Ching's Longevity Noodles
This is a very traditional dish served and eaten on special occasions such as Chinese New Year and, in particular, birthdays. The dish would typically be made for someone to wish them a long life. Noodle makers have to be very skilled to produce very ﬁne noodles without breaking them and it is much harder than making thick udon noodles.
In Beijing, Ken and I requested some noodle chefs make thin mian-sien noodles and they made a bowl quicker than it takes to cook a packet of instant noodles! (You can buy packets of dried, thin, longevity wheat ﬂour noodles. All you need to do is cook them in boiling water for less than 2 minutes and toss sesame oil through them to prevent them from sticking.)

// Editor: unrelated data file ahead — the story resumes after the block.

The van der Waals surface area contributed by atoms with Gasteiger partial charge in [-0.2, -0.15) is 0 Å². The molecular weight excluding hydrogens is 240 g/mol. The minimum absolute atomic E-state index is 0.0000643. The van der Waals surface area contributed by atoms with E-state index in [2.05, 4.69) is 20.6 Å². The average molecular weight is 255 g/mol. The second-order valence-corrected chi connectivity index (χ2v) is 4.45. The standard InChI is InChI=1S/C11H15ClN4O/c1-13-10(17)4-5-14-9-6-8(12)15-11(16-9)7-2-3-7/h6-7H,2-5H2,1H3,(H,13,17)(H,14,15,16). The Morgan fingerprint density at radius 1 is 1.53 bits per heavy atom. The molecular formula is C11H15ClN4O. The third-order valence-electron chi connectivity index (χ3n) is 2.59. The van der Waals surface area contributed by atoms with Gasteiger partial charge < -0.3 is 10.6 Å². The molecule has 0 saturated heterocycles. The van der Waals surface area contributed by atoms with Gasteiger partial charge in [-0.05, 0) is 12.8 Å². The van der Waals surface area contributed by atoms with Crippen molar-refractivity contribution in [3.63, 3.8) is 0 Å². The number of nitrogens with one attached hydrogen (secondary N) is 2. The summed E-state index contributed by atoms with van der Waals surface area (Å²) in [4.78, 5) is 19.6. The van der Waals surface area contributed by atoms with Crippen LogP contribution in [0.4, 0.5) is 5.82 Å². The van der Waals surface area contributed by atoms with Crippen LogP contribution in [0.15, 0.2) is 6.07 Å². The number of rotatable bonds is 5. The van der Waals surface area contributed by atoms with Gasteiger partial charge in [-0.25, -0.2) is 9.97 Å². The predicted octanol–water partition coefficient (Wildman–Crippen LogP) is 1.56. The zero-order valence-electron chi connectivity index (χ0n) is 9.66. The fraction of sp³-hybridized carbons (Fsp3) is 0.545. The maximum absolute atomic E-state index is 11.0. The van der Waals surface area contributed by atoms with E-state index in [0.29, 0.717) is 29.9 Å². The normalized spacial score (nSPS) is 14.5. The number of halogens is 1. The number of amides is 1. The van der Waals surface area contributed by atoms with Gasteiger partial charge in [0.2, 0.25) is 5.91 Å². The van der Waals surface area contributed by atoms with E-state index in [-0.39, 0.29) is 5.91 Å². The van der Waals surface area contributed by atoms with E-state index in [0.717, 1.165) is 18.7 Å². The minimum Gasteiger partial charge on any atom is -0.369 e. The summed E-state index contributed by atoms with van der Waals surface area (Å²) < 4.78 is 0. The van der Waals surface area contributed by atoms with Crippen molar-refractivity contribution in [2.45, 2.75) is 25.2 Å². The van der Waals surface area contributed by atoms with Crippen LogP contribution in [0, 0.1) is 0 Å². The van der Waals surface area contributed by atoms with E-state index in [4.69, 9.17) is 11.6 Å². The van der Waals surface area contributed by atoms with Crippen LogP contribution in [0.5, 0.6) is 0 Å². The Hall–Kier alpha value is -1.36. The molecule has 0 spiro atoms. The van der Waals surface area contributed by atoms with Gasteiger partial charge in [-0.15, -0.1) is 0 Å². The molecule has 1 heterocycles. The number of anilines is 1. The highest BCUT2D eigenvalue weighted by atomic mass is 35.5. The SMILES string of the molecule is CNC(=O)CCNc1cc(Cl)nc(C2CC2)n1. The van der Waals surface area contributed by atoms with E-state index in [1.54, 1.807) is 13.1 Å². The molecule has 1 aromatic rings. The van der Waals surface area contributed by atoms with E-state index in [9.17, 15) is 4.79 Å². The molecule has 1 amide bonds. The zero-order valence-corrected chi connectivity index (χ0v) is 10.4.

I dressed the noodles they made with the ingredients with which we would traditionally serve the dish – garlic, salt, light soy and toasted sesame oil. Simple, but comforting, a reminder of home.
|500g (1lb 2oz)||cooked thin wheat flour noodles (225g/8oz dried weight)|
|1 tbsp||minced garlic|
|1 tbsp||light soy sauce|
|2 tbsp||toasted sesame oil|
|A pinch of||salt|
Toss the noodles with the garlic, soy sauce and sesame oil. Season with a pinch of salt and mix well, without breaking the noodles. Eat immediately.